Update #3: Focus groups meeting notes

Update: Oct. 5, 2016

Re-envisioning update #3: Focus groups meeting notes

Thank you to all who were able to provide input and attended our recent focus group meetings. We had a good turnout and a lot of thoughtful discussion about the future of the Barnard Center and the Infant Mental Health Certificate Program.

As a reminder, the purpose of these sessions was to provide information about the decision to pause Barnard Center operations, as well as the plan and related timeline for re-envisioning the center going forward. We requested input as follows:

  • What current federal and state initiatives are most critical for the Barnard Center to be aware of and actively participate in?
  • What partnerships (both on-campus and off) might be most valuable to the center’s sustainability?
  • What combination of research, education, advocacy, community education and/or data dissemination is the best fit for the center going forward?
  • What is the best mix of credit and non-credit courses, tracks or programs that will have the most value to IMH practitioners and how would that be best delivered to provide maximum access and utility to all interested parties?

Below is a summary of the suggestions made by the participants attending at least one session. Not all suggestions are representative of a consensus of the participants in a particular session, but all were suggested by more than one person, sometimes across sessions:

  • One way to build and sustain a solid financial footing might be to combine NCAST and Barnard Center into one entity.
    • This combined entity might take on training courses (in addition to an academic offering, such as a certificate). It was represented that these courses should be offered ‘a la carte’ and be non-credit (offering continuing education units only).
  • A two director model, one who oversees research and academic issues, and one who oversees outreach and policy, might work well.
    • The next leaders should have deep expertise in infant mental health and a first-hand understanding of the infant mental health field.
  • The Center on Human Development and Disability (CHDD) should be involved in the Barnard Center and Infant Mental Health Certificate reenvisioning efforts.
  • The Harris Foundation should be consulted to get input on who the best external evaluator would be for the certificate.
  • Clinical training is important to reinstate in some form.
  • Continued alignment with Washington State endorsements is critical.
  • Partnerships with other UW schools, such as Social Work, Education and/or Psychology, were strongly recommended to build visibility of the academic programs and increase enrollments and influence in the industry. These partnerships could also provide benchmarking and best practices for successful centers.
  • Partnership of UW faculty to deliver World Association for Infant Mental Health (WAIMH) courses was also suggested for a path to providing broad training across many infant mental health stakeholder organizations/practitioners/employers and interested individuals.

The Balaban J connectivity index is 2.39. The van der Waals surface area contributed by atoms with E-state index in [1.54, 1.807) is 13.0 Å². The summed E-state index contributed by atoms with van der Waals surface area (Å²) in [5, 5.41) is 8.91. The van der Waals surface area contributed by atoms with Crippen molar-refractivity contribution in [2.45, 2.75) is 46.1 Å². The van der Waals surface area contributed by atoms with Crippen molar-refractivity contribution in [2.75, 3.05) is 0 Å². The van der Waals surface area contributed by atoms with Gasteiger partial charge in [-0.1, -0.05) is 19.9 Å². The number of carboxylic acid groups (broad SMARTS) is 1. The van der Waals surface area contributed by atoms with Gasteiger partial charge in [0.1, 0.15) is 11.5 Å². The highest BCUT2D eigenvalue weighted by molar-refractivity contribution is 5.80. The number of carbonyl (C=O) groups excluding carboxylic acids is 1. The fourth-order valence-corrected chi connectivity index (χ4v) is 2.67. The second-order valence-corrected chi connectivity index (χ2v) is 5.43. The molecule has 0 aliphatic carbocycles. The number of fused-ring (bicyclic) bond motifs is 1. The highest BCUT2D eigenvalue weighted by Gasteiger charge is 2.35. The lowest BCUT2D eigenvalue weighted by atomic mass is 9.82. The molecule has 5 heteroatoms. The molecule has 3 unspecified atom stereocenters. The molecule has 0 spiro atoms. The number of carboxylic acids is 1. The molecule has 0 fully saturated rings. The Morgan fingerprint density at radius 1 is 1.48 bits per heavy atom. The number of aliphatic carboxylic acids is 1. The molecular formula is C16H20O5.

• Offering a three-year master’s degree, which included clinical practicum, was strongly endorsed. This was also suggested as a way to expand student enrollments outside of Washington State. Some participants also talked about a mix of academic offerings, including a master’s degree, a graduate certificate, a fellowship and non-credit courses.
    • Courses should include information on policy and government relations, in addition to theory and practice. • Online courses with a clinical component were also endorsed as practical and a good solution for expanded national delivery.
  • Partnerships with the infant mental health organizations, such as Zero To Three and WAIMH, should be expanded.

Next steps

Advisory board: We are in the process of re-establishing the Barnard Center advisory board. This board’s first and most pressing objectives will be addressing the center’s financial stability, developing partnerships between the Barnard Center and key stakeholders in the Infant Mental Health community, and supporting the Barnard Center’s policy and advocacy priorities.

Graduate certificate: A scope of work for the external evaluation of the Infant Mental Health Certificate is in development. We will begin formal recruiting for a consultant to lead the evaluation once the scope of work has been finalized. We’ve reached out to the Harris Foundation to explore a potential partnership for this work.

This consultant would, in coordination with the infant mental health community, analyze the strengths and weaknesses of the current curriculum and lead a benchmarking study to review other infant mental health program offerings in various formats available across the country. The result of the study would help inform the best course of action to address the program’s structure and to enhance its sustainability. It will also inform strategies for re-envisioning the curriculum that would meet the market’s expectation and attract highly qualified applicants.